Up to 70% off luxury travel
on country retreats Find out more
Latest stories from i100
Have you tried new the Independent Digital Edition apps?
Independent Dating
and  

By clicking 'Search' you
are agreeing to our
Terms of Use.

iJobs Job Widget
iJobs General

SQL Report Analyst (SSRS, CA, SQL 2012)

£30000 - £38500 Per Annum + 25 days holiday, pension, subsidised restaurant: C...

Primary supply teachers needed in Bury St Edmunds

£21000 - £35000 per annum: Randstad Education Cambridge: Supply teachers requi...

English Teacher

£120 - £162 per day: Randstad Education Hull: Secondary English Teacher - requ...

Science Teacher

£120 - £162 per day: Randstad Education Hull: Calling all science teachers! Ra...

Day In a Page

Ukraine crisis: The phoney war is over as Russian troops and armour pour across the border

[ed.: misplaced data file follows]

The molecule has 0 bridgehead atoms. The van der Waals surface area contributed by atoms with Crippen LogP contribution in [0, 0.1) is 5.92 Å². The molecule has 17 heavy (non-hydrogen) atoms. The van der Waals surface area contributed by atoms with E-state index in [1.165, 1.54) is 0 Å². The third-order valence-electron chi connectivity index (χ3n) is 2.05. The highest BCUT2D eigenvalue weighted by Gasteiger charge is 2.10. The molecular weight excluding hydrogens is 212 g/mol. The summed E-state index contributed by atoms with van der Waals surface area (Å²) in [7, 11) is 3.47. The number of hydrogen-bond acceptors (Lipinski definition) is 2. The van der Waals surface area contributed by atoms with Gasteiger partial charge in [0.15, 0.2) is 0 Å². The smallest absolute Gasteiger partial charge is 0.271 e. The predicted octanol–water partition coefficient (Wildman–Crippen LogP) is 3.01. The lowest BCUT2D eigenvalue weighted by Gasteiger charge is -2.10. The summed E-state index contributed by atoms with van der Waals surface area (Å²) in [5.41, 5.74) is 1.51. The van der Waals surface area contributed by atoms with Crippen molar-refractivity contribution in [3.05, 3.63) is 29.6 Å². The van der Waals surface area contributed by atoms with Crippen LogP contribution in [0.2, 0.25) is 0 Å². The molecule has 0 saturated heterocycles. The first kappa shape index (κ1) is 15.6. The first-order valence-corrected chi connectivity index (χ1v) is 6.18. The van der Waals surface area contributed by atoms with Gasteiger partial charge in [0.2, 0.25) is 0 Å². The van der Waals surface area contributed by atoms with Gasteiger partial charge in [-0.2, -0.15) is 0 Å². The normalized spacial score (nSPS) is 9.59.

The phoney war is over

Russian troops and armour pour into Ukraine
Potatoes could be off the menu as crop pests threaten UK

Potatoes could be off the menu as crop pests threaten UK

The world’s entire food system is under attack - and Britain is most at risk, according to a new study
Gangnam smile: why the Chinese are flocking to South Korea to buy a new face

Gangnam smile: why the Chinese are flocking to South Korea to buy a new face

Seoul's plastic surgery industry is booming thanks to the popularity of the K-Pop look
From Mozart to Orson Welles: Creative geniuses who peaked too soon